Jennifer Beard

Assistant Professor, Global Health

Boston University, MPH
University of New Hampshire, PhD
Ohio University, MA

  • Office: Crosstown Center, CT381
  • Phone: 617-638-4611
  • Email: jenbeard@bu.edu

Biography

Jennifer Beard, PhD, MA, MPH, is an Assistant Professor in the Department of Global Health and the Center for Global Health & Development and the at the Boston University School of Public Health where she oversees the writing program and teaches courses in professional and scientific writing, qualitative research, social determinants of health, and mental health. She is also a founding member of the BU Program for Global Health Storytelling — a collaboration between BUSPH the BU College of Communication, and the Pulitzer Center on Crisis Reporting — which looks at the similarities and tensions between global health research and journalism.

Dr. Beard’s research interests include the health and well-being of orphans and vulnerable children (OVC), and highly vulnerable adults such as sex workers, drug users, and other key populations at risk for HIV. From 2010-2014, she was the principal investigator for the multi-study Ghana Operations Research for Key Populations project which entailed 9 qualitative studies focused on the HIV prevention and other needs of populations at high risk for HIV and other forms of harm. The 9 studies, done in collaboration with the Kwame Nkrumah University of Science and Technology, looked at the HIV prevention and harm reduction needs of young female sex workers, prisoners, men who have sex with men, post-secondary female students, women who work in bars, people who inject drugs, and people living with HIV at risk of dropping out of antiretroviral therapy. She has also worked in India, Kenya, South Africa, Tanzania, Ukraine, and Zambia. She has co-authored academic articles in peer reviewed journals, on a wide variety of topics including the health and wellbeing of OVC, the impact of OVC programming, the vulnerabilities faced by children of sex workers and drug users, and and the urgent needs for harm reduction programs for people who inject drugs in Ghana. Though her research is now focused on global health, Jennifer remains a devoted reader of Victorian novels and is convinced that her current research interests have their roots in her passion for Charles Dickens and the Brontë sisters.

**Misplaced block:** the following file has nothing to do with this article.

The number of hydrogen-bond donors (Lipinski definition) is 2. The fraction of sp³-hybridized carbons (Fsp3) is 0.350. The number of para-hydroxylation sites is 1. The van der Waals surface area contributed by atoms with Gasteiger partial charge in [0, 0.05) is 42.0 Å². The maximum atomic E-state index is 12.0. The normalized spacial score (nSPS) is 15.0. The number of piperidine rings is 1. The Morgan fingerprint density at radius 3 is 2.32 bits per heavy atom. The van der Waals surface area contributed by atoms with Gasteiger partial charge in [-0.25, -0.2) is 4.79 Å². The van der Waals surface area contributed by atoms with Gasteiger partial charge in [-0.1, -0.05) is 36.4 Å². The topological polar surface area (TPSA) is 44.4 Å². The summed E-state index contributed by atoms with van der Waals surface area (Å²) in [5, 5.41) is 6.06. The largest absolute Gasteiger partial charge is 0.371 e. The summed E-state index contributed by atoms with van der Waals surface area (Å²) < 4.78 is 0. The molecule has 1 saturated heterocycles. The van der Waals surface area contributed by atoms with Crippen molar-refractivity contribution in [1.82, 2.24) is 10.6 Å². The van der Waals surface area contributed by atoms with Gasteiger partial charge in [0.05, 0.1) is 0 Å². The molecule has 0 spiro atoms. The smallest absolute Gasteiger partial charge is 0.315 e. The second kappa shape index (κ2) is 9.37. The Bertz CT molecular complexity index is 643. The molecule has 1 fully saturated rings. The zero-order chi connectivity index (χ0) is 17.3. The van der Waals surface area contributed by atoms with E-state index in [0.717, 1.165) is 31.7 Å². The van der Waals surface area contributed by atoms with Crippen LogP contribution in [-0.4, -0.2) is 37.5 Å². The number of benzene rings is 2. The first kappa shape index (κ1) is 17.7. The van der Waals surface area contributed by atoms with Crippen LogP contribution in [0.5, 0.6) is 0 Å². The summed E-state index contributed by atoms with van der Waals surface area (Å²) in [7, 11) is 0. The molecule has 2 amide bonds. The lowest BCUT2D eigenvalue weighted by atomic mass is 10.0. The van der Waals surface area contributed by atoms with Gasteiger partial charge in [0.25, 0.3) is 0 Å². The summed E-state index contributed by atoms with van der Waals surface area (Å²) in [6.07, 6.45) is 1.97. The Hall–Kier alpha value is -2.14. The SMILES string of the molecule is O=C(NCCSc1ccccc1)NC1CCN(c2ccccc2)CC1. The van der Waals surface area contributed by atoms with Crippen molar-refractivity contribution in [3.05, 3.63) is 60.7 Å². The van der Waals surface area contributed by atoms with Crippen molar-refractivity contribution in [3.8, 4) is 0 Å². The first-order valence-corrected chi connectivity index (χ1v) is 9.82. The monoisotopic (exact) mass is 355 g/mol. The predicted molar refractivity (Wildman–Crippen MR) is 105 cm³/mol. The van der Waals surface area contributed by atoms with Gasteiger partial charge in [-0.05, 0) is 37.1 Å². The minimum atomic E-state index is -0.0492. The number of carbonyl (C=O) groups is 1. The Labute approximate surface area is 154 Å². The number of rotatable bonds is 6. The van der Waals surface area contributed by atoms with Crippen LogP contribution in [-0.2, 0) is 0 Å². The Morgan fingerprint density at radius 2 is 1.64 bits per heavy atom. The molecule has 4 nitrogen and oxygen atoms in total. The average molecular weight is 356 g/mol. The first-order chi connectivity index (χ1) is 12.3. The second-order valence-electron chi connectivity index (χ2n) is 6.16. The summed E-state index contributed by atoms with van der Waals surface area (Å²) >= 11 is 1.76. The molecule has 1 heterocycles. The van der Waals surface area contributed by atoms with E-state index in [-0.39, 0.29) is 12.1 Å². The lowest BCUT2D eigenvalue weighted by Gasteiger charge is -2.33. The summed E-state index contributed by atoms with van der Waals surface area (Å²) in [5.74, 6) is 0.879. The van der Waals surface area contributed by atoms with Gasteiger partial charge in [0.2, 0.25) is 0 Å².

Projects